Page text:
Hemp creating issues for Amarillo law enforcement

Hemp causing issues before it is even legal to grow.

AMARILLO, Texas (KFDA) - It was one of the main topics at this year’s farm and ranch show, but with certain laws and regulations still in the process of being created by the state, it has created confusion at the local level.

“There’s just no way other than a test that you can decide if something has point three THC levels or greater than point three THC levels,” said Robert Love, Randall County Criminal District Attorney.

District Attorney Love says some prosecutors are waiting for the guidelines DPS submitted for testing to be approved so until then, if marijuana is suspected, it can only be confiscated and held until it can be tested.

“What we’re doing in Randall county is we’re keeping those cases where they have suspected marijuana and we are putting those cases in our systems, we’re not filing charges at this point and we’re just waiting for the time where we can send in the substances for testing. In Randall county we are going to prosecute anybody who processes marijuana as opposed to hemp,” said Love.

However, in the process of waiting, hemp experts say if not treated correctly, confiscation could ruin the crop.

“When these products, these legal hemp products are confiscated, these are food grade, perishable products. So the longer they are held in custody, especially in uncontrolled environments of temperature, humidity etc., it’s degrading the quality of these products,” said Shelia Hemphill, executive director of Texas Hemp Industries Association.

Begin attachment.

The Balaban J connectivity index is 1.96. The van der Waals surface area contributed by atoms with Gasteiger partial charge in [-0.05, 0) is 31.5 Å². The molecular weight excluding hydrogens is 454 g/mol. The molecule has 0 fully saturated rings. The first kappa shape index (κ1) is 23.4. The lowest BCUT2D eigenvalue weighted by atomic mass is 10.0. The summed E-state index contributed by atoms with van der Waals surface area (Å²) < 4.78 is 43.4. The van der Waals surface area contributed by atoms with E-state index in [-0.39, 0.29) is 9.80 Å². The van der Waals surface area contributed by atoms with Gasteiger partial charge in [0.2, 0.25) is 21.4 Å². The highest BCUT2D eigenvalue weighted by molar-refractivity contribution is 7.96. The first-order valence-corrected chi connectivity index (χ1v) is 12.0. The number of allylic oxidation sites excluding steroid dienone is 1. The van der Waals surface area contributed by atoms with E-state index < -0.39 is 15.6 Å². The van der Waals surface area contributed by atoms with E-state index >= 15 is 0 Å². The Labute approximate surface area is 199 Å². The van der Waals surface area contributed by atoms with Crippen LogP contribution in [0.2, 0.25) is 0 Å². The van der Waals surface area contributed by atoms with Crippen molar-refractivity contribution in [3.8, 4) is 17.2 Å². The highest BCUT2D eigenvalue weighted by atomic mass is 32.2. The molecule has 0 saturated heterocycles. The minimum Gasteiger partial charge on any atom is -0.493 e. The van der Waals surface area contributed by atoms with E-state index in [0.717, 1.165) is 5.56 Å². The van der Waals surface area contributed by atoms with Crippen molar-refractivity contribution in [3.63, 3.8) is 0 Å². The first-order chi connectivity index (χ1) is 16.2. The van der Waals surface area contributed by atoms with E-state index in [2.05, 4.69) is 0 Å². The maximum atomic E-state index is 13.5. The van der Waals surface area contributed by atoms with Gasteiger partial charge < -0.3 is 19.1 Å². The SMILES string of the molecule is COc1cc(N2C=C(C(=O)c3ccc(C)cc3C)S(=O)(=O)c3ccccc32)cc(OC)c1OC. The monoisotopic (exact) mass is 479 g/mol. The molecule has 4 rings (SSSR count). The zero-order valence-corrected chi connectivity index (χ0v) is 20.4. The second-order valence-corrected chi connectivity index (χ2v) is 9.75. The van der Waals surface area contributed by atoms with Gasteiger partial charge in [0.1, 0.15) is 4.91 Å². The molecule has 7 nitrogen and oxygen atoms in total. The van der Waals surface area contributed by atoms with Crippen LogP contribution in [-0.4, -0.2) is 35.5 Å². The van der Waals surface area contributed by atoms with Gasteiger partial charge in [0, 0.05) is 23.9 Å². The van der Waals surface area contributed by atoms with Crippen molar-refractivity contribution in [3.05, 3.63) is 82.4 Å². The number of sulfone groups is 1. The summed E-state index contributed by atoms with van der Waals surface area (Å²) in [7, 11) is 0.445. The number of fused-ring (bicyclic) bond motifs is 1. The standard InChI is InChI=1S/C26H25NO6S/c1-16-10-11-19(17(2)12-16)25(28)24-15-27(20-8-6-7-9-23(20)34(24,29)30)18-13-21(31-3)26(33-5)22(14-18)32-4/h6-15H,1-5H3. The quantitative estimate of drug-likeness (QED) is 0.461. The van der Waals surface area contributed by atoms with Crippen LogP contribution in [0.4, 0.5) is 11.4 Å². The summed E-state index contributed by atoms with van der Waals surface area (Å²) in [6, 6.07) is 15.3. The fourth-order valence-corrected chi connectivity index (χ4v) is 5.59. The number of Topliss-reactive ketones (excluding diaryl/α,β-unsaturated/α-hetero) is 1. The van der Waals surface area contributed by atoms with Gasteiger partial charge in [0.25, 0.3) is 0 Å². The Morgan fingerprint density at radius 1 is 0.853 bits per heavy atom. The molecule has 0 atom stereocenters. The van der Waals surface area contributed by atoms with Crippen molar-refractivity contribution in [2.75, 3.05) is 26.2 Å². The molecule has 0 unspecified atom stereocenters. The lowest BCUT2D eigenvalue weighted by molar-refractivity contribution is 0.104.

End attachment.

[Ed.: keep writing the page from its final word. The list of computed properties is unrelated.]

The difference between hemp and marijuana is the level of THC, which creates the feeling of being high, which can’t exceed more than 0.3% if it’s a hemp crop.

Law enforcement says the confusion is due to the Texas hemp bill that went into effect last summer. Law enforcement wasn't ready for what this bill would allow creating the repercussions we see today.

However, since there is much unknown about this crop, experts say the possibility of confusion is likely to continue.

“Just because hemp may be legal to grow this growing season, I certainly don’t think that means these issues are going to go away. In fact I think when we see the final plan from Texas, it’s probably going to raise a bunch more questions that producers need to be aware of. What I would tell anybody who is considering growing hemp, anybody who’s involved in transportation, expect there to be issues and expect there to be bugs that need to be worked out of the system,” said Tiffany Lashmet, extension agricultural law specialist.

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